“Masking is about the best idea I’ve ever heard of; I think it’s a great way to decrease disease spread during every cold and flu season, as well as in a pandemic.”
So what do we do? How do we move forward? I have a friend who lost his wife to COVID-19 months ago (she was an ER nurse in New Jersey), and I have another good friend who just recovered from COVID-19 pneumonia. This virus is still a public threat. People are still dying. Treatments are helping many, but like the flu and other diseases, there is not a cure. A vaccine will not be 100 percent preventive. It’s the best we’ll be able to do, but it won’t be 100 percent. Do we allow our economy to collapse or do we get back to work in a safe and smart way? It’s easy for those of us who can go to work to say, “Stay home,” as we are able to provide for our families. During this pandemic, I went to a certain coffee shop every day and sat at a table outside with my cousin (it was the only contact that the both of us had with another person during the early days of the pandemic). We would see other coffee friends pull up and have their orders delivered to their car. We watched the mask requirement come in and we complied; we still do. The thing that we mostly did was sit there every morning and act normal while supporting a struggling local business. We were socializing over coffee in a safe manner. If I had to cough (allergies) I would get up and walk around the side of the building. In the spring, if the group ever grew to over the allowed number, someone would leave and let another sit and visit. Our coffee shop owners had to lay off twenty employees and close their shop in Southlake. One of the negative consequences, besides death from illness and job loss, is depression that has been made worse due to social isolation. Though many of us feel we can safely get our groceries, have our coffee, and take care of business, as long as the protective measures are being used, there are still many who are very afraid. That fear has likely served the most vulnerable well, as they’ve had limited exposure to COVID-19, but it has cost others their lives due to depression and suicide. It has cost some child abuse victims their lives, with school being a safe place where they could escape the abuse for at least a few hours. I am grateful that Texas has allowed businesses to reopen and let our citizens get back to work and their kids back to school. This pandemic is not over yet, but hopefully, much of the devastation is behind us as we learn more about this virus and how to best treat it.
The way I would like to see us move forward is with safety protocols and measures in place, while returning to our livelihoods with moms and dads able to pay the mortgage, keep the lights on, and feed their kids. Talk about “social determinants of health”; can we even measure the food insecurity that’s out there when we’ve taken a meal away from a kid who might not get any meals at home? Let’s move ahead with disease prevention. How many mammograms and colonoscopies were not done this year, leaving cancer undiagnosed and untreated? I’ve seen some “quality” scores and there are many “gaps” that weren’t closed in 2020. The thing about open gaps is that you just don’t know which gap closures would’ve caught a disease process in its early stages.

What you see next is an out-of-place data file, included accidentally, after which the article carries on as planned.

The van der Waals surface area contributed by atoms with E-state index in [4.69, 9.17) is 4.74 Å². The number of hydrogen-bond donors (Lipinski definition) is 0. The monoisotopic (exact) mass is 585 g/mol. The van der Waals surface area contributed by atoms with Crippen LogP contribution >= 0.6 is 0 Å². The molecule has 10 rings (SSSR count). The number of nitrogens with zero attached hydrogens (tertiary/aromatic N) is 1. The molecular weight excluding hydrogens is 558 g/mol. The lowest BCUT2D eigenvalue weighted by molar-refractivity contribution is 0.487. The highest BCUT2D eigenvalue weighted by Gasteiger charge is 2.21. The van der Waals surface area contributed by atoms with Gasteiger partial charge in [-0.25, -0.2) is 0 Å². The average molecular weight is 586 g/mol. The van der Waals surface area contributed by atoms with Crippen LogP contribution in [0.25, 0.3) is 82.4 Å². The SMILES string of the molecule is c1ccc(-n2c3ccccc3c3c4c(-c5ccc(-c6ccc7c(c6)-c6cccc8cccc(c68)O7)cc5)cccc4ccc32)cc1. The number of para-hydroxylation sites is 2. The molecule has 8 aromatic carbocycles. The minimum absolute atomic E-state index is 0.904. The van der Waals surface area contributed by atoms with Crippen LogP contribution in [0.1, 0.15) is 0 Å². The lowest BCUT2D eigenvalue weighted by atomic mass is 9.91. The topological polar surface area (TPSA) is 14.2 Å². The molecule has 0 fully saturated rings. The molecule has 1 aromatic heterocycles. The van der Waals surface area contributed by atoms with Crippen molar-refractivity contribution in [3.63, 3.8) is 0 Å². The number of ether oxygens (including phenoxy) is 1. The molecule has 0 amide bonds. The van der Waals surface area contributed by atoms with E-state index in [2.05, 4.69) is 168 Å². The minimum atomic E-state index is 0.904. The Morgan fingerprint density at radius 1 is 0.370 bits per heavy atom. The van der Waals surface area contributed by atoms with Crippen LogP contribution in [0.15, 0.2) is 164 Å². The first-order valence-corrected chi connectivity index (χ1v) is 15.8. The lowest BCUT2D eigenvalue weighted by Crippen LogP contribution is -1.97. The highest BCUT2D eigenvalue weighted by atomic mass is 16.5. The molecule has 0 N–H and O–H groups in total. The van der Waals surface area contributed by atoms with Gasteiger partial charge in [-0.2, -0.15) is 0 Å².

I wanted to start off the year with an article about avoidable hospitalizations from UTIs gone wild or how medical directors are people too, but instead, I have broken my own rule about avoiding controversy. If you’re a little confused on where I stand on COVID-19, here are my thoughts: 1) respect your fellow man by wearing a mask and keeping a safe distance; 2) consider if you might be putting a high risk person at increased risk (self-quarantine if you’ve been exposed); 3) be kind to each other as many are struggling with the loss of friends, family, personal health, or their job; 4) exercise your rights and freedoms in a safe manner; 5) the virus is very real and very deadly (to some even previously healthy people); and 6) take the vaccine if you get the opportunity—it’s the best we can do to turn the tide on this pandemic. Blessings, and I look forward to an America without COVID-19.
Tune in tonight at 7:00pm on the North Texas Medical Society Coalition Facebook Page for another great live discussion with your community physicians. This week, Dr. Mark Casanova (Dallas County Medical Society) and Dr. Bryan Johnson (Collin-Fannin County Medical Society) will host Dr. Gregorio Gomez from the University of Houston College of Medicine for a conversation on the science behind the COVID-19 vaccines.
A new COVID-19 vaccination site was opened in Tarrant County on Tuesday. This new locations, which is hosted at the Hurst Conference Center, has the goal of immunizing 2000 individuals per day. At of yesterday, 23,000 individuals have received their initial COVID-19 vaccination through Tarrant County Public Health.
For more information about the site or to find out if you qualify to register for the vaccine, you can read the Star-Telegram’s article on the topic here.